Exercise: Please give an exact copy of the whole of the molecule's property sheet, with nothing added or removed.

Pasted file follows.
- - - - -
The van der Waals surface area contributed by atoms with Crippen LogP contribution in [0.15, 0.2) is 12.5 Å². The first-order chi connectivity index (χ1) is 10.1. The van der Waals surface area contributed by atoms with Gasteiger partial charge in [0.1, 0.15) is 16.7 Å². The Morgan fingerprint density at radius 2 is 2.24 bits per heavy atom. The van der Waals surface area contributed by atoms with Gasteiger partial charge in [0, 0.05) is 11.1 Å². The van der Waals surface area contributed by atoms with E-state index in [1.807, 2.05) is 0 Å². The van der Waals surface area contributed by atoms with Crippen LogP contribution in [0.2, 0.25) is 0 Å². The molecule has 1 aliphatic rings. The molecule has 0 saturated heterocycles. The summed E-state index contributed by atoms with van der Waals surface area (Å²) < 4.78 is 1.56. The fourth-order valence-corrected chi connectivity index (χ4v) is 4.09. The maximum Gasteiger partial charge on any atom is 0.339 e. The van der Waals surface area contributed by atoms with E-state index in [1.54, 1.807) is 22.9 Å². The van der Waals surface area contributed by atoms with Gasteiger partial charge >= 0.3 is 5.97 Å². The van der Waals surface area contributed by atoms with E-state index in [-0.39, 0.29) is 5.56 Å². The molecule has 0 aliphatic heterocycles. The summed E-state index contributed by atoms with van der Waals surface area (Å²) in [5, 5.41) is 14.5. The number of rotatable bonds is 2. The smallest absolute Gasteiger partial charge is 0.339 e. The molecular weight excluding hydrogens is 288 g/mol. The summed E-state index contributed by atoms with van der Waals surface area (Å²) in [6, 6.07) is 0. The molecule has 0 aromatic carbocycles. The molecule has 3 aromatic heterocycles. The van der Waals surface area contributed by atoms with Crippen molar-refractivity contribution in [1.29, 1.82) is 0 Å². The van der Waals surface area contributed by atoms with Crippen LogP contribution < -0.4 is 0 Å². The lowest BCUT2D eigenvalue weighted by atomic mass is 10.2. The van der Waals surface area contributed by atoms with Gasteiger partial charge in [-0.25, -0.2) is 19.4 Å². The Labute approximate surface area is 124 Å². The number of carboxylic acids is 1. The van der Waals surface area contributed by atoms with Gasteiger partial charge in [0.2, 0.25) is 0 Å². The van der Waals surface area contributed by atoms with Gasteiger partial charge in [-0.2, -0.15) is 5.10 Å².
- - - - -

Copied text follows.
The van der Waals surface area contributed by atoms with Crippen LogP contribution in [0.15, 0.2) is 12.5 Å². The first-order chi connectivity index (χ1) is 10.1. The van der Waals surface area contributed by atoms with Gasteiger partial charge in [0.1, 0.15) is 16.7 Å². The Morgan fingerprint density at radius 2 is 2.24 bits per heavy atom. The van der Waals surface area contributed by atoms with Gasteiger partial charge in [0, 0.05) is 11.1 Å². The van der Waals surface area contributed by atoms with E-state index in [1.807, 2.05) is 0 Å². The van der Waals surface area contributed by atoms with Crippen LogP contribution in [0.2, 0.25) is 0 Å². The molecule has 1 aliphatic rings. The molecule has 0 saturated heterocycles. The summed E-state index contributed by atoms with van der Waals surface area (Å²) < 4.78 is 1.56. The fourth-order valence-corrected chi connectivity index (χ4v) is 4.09. The maximum Gasteiger partial charge on any atom is 0.339 e. The van der Waals surface area contributed by atoms with E-state index in [1.54, 1.807) is 22.9 Å². The van der Waals surface area contributed by atoms with Gasteiger partial charge >= 0.3 is 5.97 Å². The van der Waals surface area contributed by atoms with E-state index in [-0.39, 0.29) is 5.56 Å². The molecule has 0 aliphatic heterocycles. The summed E-state index contributed by atoms with van der Waals surface area (Å²) in [5, 5.41) is 14.5. The number of rotatable bonds is 2. The smallest absolute Gasteiger partial charge is 0.339 e. The molecular weight excluding hydrogens is 288 g/mol. The summed E-state index contributed by atoms with van der Waals surface area (Å²) in [6, 6.07) is 0. The molecule has 0 aromatic carbocycles. The molecule has 3 aromatic heterocycles. The van der Waals surface area contributed by atoms with Crippen molar-refractivity contribution in [1.29, 1.82) is 0 Å². The van der Waals surface area contributed by atoms with Crippen LogP contribution < -0.4 is 0 Å². The lowest BCUT2D eigenvalue weighted by atomic mass is 10.2. The van der Waals surface area contributed by atoms with Gasteiger partial charge in [-0.25, -0.2) is 19.4 Å². The Labute approximate surface area is 124 Å². The number of carboxylic acids is 1. The van der Waals surface area contributed by atoms with Gasteiger partial charge in [0.2, 0.25) is 0 Å². The van der Waals surface area contributed by atoms with Gasteiger partial charge in [-0.2, -0.15) is 5.10 Å².